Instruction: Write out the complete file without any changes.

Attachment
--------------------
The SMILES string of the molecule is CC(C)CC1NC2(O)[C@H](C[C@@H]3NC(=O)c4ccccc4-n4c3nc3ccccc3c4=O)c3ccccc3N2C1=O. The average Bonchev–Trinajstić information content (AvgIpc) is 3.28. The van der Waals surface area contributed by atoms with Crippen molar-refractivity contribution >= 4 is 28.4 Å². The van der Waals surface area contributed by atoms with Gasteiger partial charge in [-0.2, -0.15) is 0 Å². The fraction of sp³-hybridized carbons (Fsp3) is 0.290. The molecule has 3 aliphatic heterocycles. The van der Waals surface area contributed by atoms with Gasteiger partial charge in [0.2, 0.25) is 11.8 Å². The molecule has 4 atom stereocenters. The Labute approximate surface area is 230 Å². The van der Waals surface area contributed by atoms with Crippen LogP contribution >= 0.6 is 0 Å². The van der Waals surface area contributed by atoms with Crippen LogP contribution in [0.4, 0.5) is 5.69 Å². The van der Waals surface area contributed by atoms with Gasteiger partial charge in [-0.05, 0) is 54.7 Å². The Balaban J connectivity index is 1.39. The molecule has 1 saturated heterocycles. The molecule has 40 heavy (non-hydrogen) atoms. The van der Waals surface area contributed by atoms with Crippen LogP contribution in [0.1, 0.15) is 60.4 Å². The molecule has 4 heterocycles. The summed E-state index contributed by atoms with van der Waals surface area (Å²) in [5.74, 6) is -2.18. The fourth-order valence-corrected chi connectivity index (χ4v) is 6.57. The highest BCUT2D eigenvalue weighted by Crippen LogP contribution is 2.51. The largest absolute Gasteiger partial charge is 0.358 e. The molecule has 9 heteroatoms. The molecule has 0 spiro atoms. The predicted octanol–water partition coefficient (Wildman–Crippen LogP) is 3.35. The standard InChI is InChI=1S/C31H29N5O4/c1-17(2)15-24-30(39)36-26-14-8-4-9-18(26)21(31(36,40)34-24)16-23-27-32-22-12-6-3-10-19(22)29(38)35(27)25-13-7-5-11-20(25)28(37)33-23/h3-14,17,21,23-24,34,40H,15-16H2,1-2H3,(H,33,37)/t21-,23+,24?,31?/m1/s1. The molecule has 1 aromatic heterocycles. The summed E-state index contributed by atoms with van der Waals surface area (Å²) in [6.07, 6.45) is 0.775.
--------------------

The SMILES string of the molecule is CC(C)CC1NC2(O)[C@H](C[C@@H]3NC(=O)c4ccccc4-n4c3nc3ccccc3c4=O)c3ccccc3N2C1=O. The average Bonchev–Trinajstić information content (AvgIpc) is 3.28. The van der Waals surface area contributed by atoms with Crippen molar-refractivity contribution >= 4 is 28.4 Å². The van der Waals surface area contributed by atoms with Gasteiger partial charge in [-0.2, -0.15) is 0 Å². The fraction of sp³-hybridized carbons (Fsp3) is 0.290. The molecule has 3 aliphatic heterocycles. The van der Waals surface area contributed by atoms with Gasteiger partial charge in [0.2, 0.25) is 11.8 Å². The molecule has 4 atom stereocenters. The Labute approximate surface area is 230 Å². The van der Waals surface area contributed by atoms with Crippen LogP contribution >= 0.6 is 0 Å². The van der Waals surface area contributed by atoms with Crippen LogP contribution in [0.4, 0.5) is 5.69 Å². The van der Waals surface area contributed by atoms with Gasteiger partial charge in [-0.05, 0) is 54.7 Å². The Balaban J connectivity index is 1.39. The molecule has 1 saturated heterocycles. The molecule has 40 heavy (non-hydrogen) atoms. The van der Waals surface area contributed by atoms with Crippen LogP contribution in [0.1, 0.15) is 60.4 Å². The molecule has 4 heterocycles. The summed E-state index contributed by atoms with van der Waals surface area (Å²) in [5.74, 6) is -2.18. The fourth-order valence-corrected chi connectivity index (χ4v) is 6.57. The highest BCUT2D eigenvalue weighted by Crippen LogP contribution is 2.51. The largest absolute Gasteiger partial charge is 0.358 e. The molecule has 9 heteroatoms. The molecule has 0 spiro atoms. The predicted octanol–water partition coefficient (Wildman–Crippen LogP) is 3.35. The standard InChI is InChI=1S/C31H29N5O4/c1-17(2)15-24-30(39)36-26-14-8-4-9-18(26)21(31(36,40)34-24)16-23-27-32-22-12-6-3-10-19(22)29(38)35(27)25-13-7-5-11-20(25)28(37)33-23/h3-14,17,21,23-24,34,40H,15-16H2,1-2H3,(H,33,37)/t21-,23+,24?,31?/m1/s1. The molecule has 1 aromatic heterocycles. The summed E-state index contributed by atoms with van der Waals surface area (Å²) in [6.07, 6.45) is 0.775.